Anonymous web host Fatcow says it will sue Facebook after the social network breached its data to create an “anonymous” site for people to log in to.
The company’s founder, Paul Kellett, said the breach was done with the “intent to commit fraud” and that “we will take our fight to the court system.”
Kellefft said the data breach, which began on Feb. 14, was caused by a computer malfunction and was not connected to a Facebook account.
Facebook said it had suspended all accounts connected to the breach.
Facebook has not said how many people are believed to have used Fatcow, or whether the site will shut down.
But Kellellts lawsuit, filed on Thursday in California’s Superior Court, accuses Facebook of fraud and false advertising.
“In our opinion, there is no evidence that Fatcow was used for fraudulent purposes or that Facebook intended to sell its data or use it for any other purpose,” Kelletti said in the complaint.
The suit also names Facebook and several of its executives.
Fatcow said in a statement that it would file a response to the lawsuit later this week.
Facebook’s breach has been a flashpoint for privacy advocates, who have long sought better protections for its data.
In January, a U.S. District Court judge ruled that the breach violated privacy protections for anonymous data.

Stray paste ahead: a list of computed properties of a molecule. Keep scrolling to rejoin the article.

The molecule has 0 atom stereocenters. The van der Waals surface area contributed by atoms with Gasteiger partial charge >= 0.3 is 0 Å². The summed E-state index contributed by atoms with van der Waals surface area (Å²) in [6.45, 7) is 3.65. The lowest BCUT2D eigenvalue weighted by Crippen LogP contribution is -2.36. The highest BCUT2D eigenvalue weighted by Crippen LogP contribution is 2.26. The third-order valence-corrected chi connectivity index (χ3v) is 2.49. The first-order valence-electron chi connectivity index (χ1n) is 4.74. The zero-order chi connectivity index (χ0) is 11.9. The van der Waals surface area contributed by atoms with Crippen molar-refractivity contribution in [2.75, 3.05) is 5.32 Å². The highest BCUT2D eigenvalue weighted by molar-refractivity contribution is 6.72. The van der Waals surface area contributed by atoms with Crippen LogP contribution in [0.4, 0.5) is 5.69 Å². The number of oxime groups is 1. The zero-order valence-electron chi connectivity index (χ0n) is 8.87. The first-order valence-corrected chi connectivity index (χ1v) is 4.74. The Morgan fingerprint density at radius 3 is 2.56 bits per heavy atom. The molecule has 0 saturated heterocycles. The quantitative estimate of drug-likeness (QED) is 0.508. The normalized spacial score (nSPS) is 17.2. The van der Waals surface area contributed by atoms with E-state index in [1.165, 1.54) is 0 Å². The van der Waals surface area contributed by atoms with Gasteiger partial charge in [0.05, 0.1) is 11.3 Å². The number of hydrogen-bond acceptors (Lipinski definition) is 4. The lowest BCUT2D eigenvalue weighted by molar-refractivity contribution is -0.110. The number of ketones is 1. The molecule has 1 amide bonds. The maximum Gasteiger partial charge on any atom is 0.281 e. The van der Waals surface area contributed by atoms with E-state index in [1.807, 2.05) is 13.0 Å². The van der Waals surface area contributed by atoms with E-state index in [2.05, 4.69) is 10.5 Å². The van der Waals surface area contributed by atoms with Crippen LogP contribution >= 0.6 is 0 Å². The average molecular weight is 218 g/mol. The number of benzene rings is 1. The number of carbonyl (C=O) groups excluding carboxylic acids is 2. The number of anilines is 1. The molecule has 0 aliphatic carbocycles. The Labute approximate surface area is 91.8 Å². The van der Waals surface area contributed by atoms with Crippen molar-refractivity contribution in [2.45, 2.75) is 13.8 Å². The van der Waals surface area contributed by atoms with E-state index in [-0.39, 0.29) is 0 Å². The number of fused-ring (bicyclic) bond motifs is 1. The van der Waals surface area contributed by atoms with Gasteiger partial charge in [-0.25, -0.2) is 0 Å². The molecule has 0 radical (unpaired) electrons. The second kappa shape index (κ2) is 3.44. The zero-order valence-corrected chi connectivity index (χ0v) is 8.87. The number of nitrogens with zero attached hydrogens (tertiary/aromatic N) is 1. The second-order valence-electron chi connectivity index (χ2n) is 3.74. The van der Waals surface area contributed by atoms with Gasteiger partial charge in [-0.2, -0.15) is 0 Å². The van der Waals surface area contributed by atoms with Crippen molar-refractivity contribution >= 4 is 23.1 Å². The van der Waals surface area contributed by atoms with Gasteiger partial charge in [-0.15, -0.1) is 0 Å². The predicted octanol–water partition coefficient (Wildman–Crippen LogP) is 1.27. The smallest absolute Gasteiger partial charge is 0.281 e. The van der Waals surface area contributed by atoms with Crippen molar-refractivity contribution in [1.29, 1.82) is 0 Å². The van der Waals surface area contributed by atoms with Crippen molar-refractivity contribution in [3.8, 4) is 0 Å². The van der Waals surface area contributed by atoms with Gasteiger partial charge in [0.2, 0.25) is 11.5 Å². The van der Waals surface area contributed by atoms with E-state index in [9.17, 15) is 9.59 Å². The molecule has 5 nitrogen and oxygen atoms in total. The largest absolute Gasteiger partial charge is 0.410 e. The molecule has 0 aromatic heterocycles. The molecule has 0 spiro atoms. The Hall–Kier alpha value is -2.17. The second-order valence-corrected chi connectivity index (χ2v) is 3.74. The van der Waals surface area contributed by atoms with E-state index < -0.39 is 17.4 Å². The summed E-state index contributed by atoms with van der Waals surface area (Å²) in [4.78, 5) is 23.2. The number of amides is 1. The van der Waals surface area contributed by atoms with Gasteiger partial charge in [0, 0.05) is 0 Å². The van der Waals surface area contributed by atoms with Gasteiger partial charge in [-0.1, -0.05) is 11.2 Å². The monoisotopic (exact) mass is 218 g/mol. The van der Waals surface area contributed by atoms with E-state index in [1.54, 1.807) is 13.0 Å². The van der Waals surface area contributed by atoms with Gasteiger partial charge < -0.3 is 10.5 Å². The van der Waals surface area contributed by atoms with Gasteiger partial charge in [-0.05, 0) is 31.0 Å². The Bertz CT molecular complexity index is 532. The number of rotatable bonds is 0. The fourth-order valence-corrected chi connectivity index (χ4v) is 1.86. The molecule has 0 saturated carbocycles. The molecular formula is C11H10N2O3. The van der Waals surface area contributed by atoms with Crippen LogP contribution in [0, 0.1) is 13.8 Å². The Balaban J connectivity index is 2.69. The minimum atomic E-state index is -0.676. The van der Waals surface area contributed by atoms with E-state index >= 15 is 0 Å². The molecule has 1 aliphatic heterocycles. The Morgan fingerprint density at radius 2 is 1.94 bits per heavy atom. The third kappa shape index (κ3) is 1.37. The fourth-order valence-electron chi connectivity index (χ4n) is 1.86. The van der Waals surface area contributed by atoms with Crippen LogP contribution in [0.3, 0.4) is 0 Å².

Last year, a federal appeals court sided with Facebook, saying the company did not need to show that the data could be used for a nefarious purpose.
But Facebook argued that the case had not yet been properly litigated, and it would take the case to the U.N. Human Rights Committee, which could overturn the decision.
Kelleett, a Canadian who lives in Los Angeles, founded Fatcow in 2010 with a group of fellow hackers.
He has been in contact with U.K. and German police about the case, Kellet said.
“We are confident that Fatca will win,” he said.
Facebook declined to comment.
Killett said he has no plans to sell the site and will remain its owner.
“If Facebook is forced to shut down my company, I would be happy to sell it to any organization,” he wrote.
The lawsuit is Fatcow v.
Facebook, U. of California Superior Court Case No. 03-00751.